This problem is the same as the first in most ways, but involves a newer unit and one of it’s abilities. The Adept is a lightly armored ranged unit and has a special teleportation ability. They can create a shade which moves to a new area where the Adept will then teleport once a short time lapses.
The experiment outlined in the photo below is along the same guidelines as the Problem 1 experiment involving the Zealot unit. This time however, I took the difference of the two average speeds to illustrate how much faster the Adepts can travel, using the shade ability, versus the Zealot or their own normal travel means of hoofing it.
Below you can see the shade traversing the 32.5mm distance (D), as the Adept unit stands in the original spot. below the photo you can see the data sets acquired for both the unit travel, whose in-game speed was 2.5, and the shade abilities times trials. (The shade ability had no perceivable in-game speed displayed) As you can see the Shade ability is 1.46 seconds faster then regular travel.
The average speed of the Adept alone came out to 32.5mm/4.20s = 7.74mm/s converted to scale of 7.74m/s or 17.3mph. This is expected as the in-game speed displayed is less then the Zealot’s. However the shade abilities average speed came to 32.5mm/2.74s = 11.8mm/s converted to 11.8m/s or 26.4mph. The difference being 4.06m/s or 9.1mph. “Of course!”, you may argue, “…of course teleportation is faster!”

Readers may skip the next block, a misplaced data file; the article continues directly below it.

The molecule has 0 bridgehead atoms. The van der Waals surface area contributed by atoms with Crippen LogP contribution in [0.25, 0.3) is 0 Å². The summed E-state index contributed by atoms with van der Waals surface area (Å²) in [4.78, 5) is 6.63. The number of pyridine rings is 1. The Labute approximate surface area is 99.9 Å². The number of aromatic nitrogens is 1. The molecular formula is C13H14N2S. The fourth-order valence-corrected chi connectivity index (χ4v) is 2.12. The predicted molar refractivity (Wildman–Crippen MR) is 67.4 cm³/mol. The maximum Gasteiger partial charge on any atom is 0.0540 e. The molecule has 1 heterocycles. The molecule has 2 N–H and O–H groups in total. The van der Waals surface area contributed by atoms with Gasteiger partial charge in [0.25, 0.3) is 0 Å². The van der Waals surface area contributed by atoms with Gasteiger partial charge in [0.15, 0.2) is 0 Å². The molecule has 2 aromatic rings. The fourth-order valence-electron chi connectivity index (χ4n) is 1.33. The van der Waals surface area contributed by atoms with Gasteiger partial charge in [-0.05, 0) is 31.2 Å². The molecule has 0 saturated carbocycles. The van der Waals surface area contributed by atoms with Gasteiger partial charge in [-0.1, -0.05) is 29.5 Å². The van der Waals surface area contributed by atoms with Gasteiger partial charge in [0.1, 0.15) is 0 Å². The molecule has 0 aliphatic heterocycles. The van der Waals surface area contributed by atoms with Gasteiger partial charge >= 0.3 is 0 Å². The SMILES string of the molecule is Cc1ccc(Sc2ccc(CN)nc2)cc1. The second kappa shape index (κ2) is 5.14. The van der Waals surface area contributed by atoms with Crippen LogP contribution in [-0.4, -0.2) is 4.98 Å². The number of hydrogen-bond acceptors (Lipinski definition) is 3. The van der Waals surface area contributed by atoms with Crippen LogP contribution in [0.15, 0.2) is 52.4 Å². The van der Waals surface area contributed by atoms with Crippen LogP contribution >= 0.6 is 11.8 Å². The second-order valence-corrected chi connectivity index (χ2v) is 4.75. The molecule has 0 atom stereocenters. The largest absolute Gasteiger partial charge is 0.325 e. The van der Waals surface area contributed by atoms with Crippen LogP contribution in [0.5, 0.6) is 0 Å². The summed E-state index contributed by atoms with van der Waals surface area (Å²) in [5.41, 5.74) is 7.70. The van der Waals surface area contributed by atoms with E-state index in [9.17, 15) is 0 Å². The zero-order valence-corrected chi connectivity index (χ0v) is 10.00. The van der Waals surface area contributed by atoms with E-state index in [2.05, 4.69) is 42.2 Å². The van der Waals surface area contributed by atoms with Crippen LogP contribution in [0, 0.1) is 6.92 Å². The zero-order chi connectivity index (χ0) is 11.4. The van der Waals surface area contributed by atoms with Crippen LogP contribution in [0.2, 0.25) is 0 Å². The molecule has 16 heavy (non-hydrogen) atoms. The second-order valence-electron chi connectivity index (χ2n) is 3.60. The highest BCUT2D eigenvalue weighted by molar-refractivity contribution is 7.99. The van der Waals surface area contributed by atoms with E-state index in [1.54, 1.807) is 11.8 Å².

Well now you know it’s approximately 3.0mph faster then Usain Bolt.
Disclaimers & Notes: all observations were done at game speed of normal. Measurements were taken in sets of 10 with the averages used for the calculations. All problems are worked so as to relate to the unit own perception on the battlefield. I did not propagate error you devils, get off my back! (Do comment though if you see an error in my maths, as always!)
Make sure you understand going in that there is a difference between velocity and speed. Speed is a scalar quantity, while velocity is a vector. One of them. velocity, keeps track of direction while the other deals only with distance and time. This is crucial to understand when you are just starting out.
Blizzard regularly updates and re-balances units. If a unit graphic no longer matches the in-game specs then they were most likely updated in a more recent patch.